A little computer knowledge can increase your value in the workplace, whether you wind up in academia or not. Learning HTML in particular expanded my job opportunities after I left graduate school. You don’t need to turn into a mega-hacker, but being able to hop on a computer or build a Web site or a Wiki will save you time and will make you much happier. Why is that, especially when you focus on books and reading?

Your students expect you to be wired. More and more students want PDFs, or they want to visit a Wiki to get course materials. You don’t have to start speaking to them in 140-character Twitter lingo, but you will need to make your coursework accessible in more ways.

Fewer IT resources will be available. As universities cut budgets, the hard truth is that departments will have to share the IT guys. That is not an ideal situation, but the delays you are experiencing now to fix your computer will only increase. It’s best to take charge of the situation and start thinking of the computer tasks you perform most often (Printing? Word processing? Spreadsheets for your grades?) and buy a book or two that can help you deal with these tasks.

Other faculty members will love you. You don’t want to get stuck showing people how to print specific sections of Excel spreadsheets, but being known as your department’s computer whiz gives you an edge.

But how do you get started? Schedule a few hours a weekend to sit down with your computer and learn some new skills. Set a goal first, such as creating a custom grading spreadsheet or building a wiki, get a book on the subject, and get started. If you want any specific book recommendations or have anything you want to suggest, either e-mail us or leave a note in the comments.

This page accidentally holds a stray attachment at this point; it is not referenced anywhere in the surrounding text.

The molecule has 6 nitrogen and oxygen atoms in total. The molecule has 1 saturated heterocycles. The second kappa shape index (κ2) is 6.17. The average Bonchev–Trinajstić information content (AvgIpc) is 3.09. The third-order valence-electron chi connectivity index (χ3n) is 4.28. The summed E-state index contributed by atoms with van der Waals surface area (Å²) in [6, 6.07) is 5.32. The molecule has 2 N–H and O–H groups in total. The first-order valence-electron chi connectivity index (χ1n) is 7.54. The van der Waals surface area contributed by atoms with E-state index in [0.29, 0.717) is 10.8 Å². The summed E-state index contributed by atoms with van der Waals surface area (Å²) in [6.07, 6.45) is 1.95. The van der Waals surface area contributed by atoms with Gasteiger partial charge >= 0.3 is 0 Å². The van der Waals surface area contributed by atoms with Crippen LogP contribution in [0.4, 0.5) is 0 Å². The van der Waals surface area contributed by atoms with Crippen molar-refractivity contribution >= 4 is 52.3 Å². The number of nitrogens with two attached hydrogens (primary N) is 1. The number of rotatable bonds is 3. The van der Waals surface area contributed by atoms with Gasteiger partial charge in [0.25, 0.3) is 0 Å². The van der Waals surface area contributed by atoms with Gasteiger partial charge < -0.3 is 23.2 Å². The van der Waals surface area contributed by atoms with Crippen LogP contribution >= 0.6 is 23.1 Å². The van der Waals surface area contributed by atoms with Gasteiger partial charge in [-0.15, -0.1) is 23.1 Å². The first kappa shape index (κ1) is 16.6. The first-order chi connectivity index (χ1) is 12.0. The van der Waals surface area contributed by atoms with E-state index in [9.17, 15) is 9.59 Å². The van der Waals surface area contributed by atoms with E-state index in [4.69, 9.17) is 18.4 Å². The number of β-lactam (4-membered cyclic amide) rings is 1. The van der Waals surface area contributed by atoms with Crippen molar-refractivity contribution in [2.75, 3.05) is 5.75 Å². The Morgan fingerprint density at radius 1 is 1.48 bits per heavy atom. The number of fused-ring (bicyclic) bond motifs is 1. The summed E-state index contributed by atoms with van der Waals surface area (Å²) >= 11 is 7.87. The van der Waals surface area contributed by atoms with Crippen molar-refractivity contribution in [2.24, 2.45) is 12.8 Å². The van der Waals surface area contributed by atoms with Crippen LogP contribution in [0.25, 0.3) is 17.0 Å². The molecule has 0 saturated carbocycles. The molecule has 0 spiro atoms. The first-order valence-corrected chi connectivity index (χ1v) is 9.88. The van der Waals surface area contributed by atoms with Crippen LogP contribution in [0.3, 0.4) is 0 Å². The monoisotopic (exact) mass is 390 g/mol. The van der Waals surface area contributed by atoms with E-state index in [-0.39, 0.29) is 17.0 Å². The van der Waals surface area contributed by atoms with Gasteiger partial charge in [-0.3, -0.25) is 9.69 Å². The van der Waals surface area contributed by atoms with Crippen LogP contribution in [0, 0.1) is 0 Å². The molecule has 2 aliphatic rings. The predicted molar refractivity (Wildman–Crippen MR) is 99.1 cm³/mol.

Image of a PDP-12 from Uppsala University from Wikimedia Commons, public domain.

Taking Time Off Before Grad School: Part Two, the Practice

Image SourceI knew exactly what I was doing when I applied to graduate school in English during my senior year of college. First, I wanted to get my letters of reference squared away before my advisors forgot me. Not that I would blame them for doing so. Professors are busy people who are always being asked for references. They’re bound to get people mixed up at some point.

I also wanted to get the testing over with. I took the GRE and the LSAT at the same time while I was in a studying mood.

Sure, if I had taken a year off, my writing sample would have been much better. I know my statement of purpose would have been better. But it’s hard to argue with momentum.

I didn’t want to go to grad school because I had hazy aspirations of a sheltered life in the academy. I wanted to get a job and move somewhere new. I had the test scores, the papers, the references, and a few years of tutoring under my belt. It made sense to go to grad school in English, not to go to some random city where I didn’t have a job and flounder a while until I found myself.